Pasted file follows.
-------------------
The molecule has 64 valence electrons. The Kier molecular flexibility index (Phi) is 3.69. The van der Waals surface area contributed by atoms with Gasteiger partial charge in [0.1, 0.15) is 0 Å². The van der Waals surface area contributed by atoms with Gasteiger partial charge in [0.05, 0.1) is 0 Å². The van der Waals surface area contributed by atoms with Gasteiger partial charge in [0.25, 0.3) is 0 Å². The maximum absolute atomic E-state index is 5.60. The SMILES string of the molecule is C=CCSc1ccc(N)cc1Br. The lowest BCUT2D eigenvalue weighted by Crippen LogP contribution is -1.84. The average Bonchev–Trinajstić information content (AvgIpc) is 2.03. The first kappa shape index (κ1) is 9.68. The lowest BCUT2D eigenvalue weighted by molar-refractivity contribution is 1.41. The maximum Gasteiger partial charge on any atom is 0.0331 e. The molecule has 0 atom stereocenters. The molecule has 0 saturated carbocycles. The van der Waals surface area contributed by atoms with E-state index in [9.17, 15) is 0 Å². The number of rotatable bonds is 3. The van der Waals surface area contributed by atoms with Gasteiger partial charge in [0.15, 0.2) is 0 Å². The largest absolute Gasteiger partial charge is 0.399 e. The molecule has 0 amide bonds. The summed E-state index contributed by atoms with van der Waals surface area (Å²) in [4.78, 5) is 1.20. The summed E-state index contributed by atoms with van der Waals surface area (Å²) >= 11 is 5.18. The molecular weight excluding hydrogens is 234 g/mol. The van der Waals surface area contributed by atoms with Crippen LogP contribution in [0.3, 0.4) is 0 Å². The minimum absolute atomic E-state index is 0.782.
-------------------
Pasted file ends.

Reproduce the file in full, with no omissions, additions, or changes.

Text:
The molecule has 64 valence electrons. The Kier molecular flexibility index (Phi) is 3.69. The van der Waals surface area contributed by atoms with Gasteiger partial charge in [0.1, 0.15) is 0 Å². The van der Waals surface area contributed by atoms with Gasteiger partial charge in [0.05, 0.1) is 0 Å². The van der Waals surface area contributed by atoms with Gasteiger partial charge in [0.25, 0.3) is 0 Å². The maximum absolute atomic E-state index is 5.60. The SMILES string of the molecule is C=CCSc1ccc(N)cc1Br. The lowest BCUT2D eigenvalue weighted by Crippen LogP contribution is -1.84. The average Bonchev–Trinajstić information content (AvgIpc) is 2.03. The first kappa shape index (κ1) is 9.68. The lowest BCUT2D eigenvalue weighted by molar-refractivity contribution is 1.41. The maximum Gasteiger partial charge on any atom is 0.0331 e. The molecule has 0 atom stereocenters. The molecule has 0 saturated carbocycles. The van der Waals surface area contributed by atoms with E-state index in [9.17, 15) is 0 Å². The number of rotatable bonds is 3. The van der Waals surface area contributed by atoms with Gasteiger partial charge in [0.15, 0.2) is 0 Å². The largest absolute Gasteiger partial charge is 0.399 e. The molecule has 0 amide bonds. The summed E-state index contributed by atoms with van der Waals surface area (Å²) in [4.78, 5) is 1.20. The summed E-state index contributed by atoms with van der Waals surface area (Å²) >= 11 is 5.18. The molecular weight excluding hydrogens is 234 g/mol. The van der Waals surface area contributed by atoms with Crippen LogP contribution in [0.3, 0.4) is 0 Å². The minimum absolute atomic E-state index is 0.782.